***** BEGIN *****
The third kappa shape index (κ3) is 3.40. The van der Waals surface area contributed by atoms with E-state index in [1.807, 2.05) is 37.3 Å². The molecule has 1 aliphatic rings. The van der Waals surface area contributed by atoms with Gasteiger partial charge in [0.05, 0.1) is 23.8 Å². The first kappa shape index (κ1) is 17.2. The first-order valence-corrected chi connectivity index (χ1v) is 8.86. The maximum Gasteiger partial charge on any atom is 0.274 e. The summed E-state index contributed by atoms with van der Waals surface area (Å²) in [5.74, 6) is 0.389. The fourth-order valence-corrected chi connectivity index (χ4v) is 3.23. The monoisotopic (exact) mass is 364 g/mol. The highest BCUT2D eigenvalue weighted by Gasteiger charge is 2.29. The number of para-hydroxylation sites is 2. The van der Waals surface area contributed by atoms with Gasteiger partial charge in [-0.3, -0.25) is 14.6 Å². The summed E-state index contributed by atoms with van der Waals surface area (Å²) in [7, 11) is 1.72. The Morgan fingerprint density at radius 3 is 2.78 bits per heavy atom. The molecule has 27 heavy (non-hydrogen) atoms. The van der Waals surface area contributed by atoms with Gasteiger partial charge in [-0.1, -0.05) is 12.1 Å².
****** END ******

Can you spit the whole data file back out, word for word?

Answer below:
The third kappa shape index (κ3) is 3.40. The van der Waals surface area contributed by atoms with E-state index in [1.807, 2.05) is 37.3 Å². The molecule has 1 aliphatic rings. The van der Waals surface area contributed by atoms with Gasteiger partial charge in [0.05, 0.1) is 23.8 Å². The first kappa shape index (κ1) is 17.2. The first-order valence-corrected chi connectivity index (χ1v) is 8.86. The maximum Gasteiger partial charge on any atom is 0.274 e. The summed E-state index contributed by atoms with van der Waals surface area (Å²) in [5.74, 6) is 0.389. The fourth-order valence-corrected chi connectivity index (χ4v) is 3.23. The monoisotopic (exact) mass is 364 g/mol. The highest BCUT2D eigenvalue weighted by Gasteiger charge is 2.29. The number of para-hydroxylation sites is 2. The van der Waals surface area contributed by atoms with Gasteiger partial charge in [-0.3, -0.25) is 14.6 Å². The summed E-state index contributed by atoms with van der Waals surface area (Å²) in [7, 11) is 1.72. The Morgan fingerprint density at radius 3 is 2.78 bits per heavy atom. The molecule has 27 heavy (non-hydrogen) atoms. The van der Waals surface area contributed by atoms with Gasteiger partial charge in [-0.1, -0.05) is 12.1 Å².